Long ago, in a land far away,
Lived a young princess, by her feelings led astray.
Unlike the other maidens so refined and fair,
She did not fuss over clothing or hair.
To have jeweled or glass slippers she did not whine,
She’d rather instead, walk barefoot among pine.
Alone in the forest she loved to dance and sing,
Stopped only by a summons from her father the king.
To the summons she always responded with glee,
For if she loved anyone’s company, her father was he.
Hours she could spend listening at his feet,
But one day in particular, he had someone she must meet.
On shoeless feet, she ran to the king with joy,
Though she halted abruptly at the sight of … a boy???
Who was this young man to whom her father now talked?
They seemed not to notice her as she inched up the walk.
Her father laughed heartily, then turning around,
He caught sight of her feet, caked in mud from the ground.
“My dear, you should take a lesson from Eliot here,
On his fanciful boots you won’t find a smear!”
The king lift’ his knee slightly and tapped a boot of his own,
“This sensible young man could easily take over my throne!”
At this the princess was shocked and very much jealous,
How could her father be, towards this stranger, so zealous?
“But father,” she sputtered, “What can you mean?
As your daughter, I have the right to someday be queen.”
“Ha! You?” scoffed the lad, who looked younger than she.
“Your judgment would be nothing compared to me.”
The princess’ knees shook violently; she wished she could do the same,
To the neck of that boy. Yes, that would render him tame!
“How dare you show up and treat me this way!
I have not even met you except for today.”
Her cheeks were red-hot, her eyes were ablaze.
The young man just smirked, not the least bit amazed.
“Come now, sweet daughter, this boy is your relation,
A second or third cousin from a neighboring nation.”
“Then let him go back,” replied she in a huff.
“A few minutes in his presence is more than enough.”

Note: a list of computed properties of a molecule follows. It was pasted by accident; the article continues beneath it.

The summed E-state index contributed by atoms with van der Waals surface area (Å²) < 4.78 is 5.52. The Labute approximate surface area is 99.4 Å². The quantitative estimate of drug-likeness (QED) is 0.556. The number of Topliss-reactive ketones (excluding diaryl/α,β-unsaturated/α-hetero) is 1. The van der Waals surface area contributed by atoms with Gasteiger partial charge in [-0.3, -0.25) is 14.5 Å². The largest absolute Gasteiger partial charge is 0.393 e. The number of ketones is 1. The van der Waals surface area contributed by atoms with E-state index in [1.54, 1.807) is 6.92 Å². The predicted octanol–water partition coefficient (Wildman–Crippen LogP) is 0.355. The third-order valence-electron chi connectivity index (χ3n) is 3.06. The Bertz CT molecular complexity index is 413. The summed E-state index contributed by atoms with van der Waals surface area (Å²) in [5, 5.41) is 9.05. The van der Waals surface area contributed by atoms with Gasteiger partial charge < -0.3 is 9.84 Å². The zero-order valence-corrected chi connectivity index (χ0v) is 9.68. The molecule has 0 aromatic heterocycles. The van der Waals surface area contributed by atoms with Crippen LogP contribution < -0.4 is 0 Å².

With that she turned away before the king could speak,
And ran back to the forest; her self-control weak.
Tears began to blur her eyes, betrayal charred her soul,
‘Til up ahead she did not see; her foot caught in a hole!
With a cry she tumbled down, then looked upon the sprain,
She was sure that no one knew or cared about her bit of pain.
“Father has a new heir now; he cares not where I go.”
With this a tear dripped from her chin onto her dirty toes.
No sooner had she begun to sob about her awful state,
Then the king himself emerged through the trees, though she’d left him at the gate.
Calling her name, he ran to her side, with quite undaunted speed,
Kneeling there he looked her over, to help her in her need.
“But father, what of Eliot?” she asked as he scooped her up.
“Him?” he said as he started back, “Why, he’s nothing but a pup!
A playful boy, that much is sure, though arrogant indeed.
I’d be not surprised if he left this day, back home on his gallant steed.”
Compassion filled his gentle eyes and he gave a nod of his head,
“Now don’t you worry over what took place or anything that was said.
I was only jesting back in the garden, I really meant no harm.
You shouldn’t let things irk you so, and cause you great alarm.”
At this the princess flushed bright red, from embarrassment this time,
And passing Eliot, she felt quite dumb as his view came into line.
Still clinging to her father’s neck, her mind recalled the day’s dealings,
The princess then decided, in the future, to better govern her feelings.
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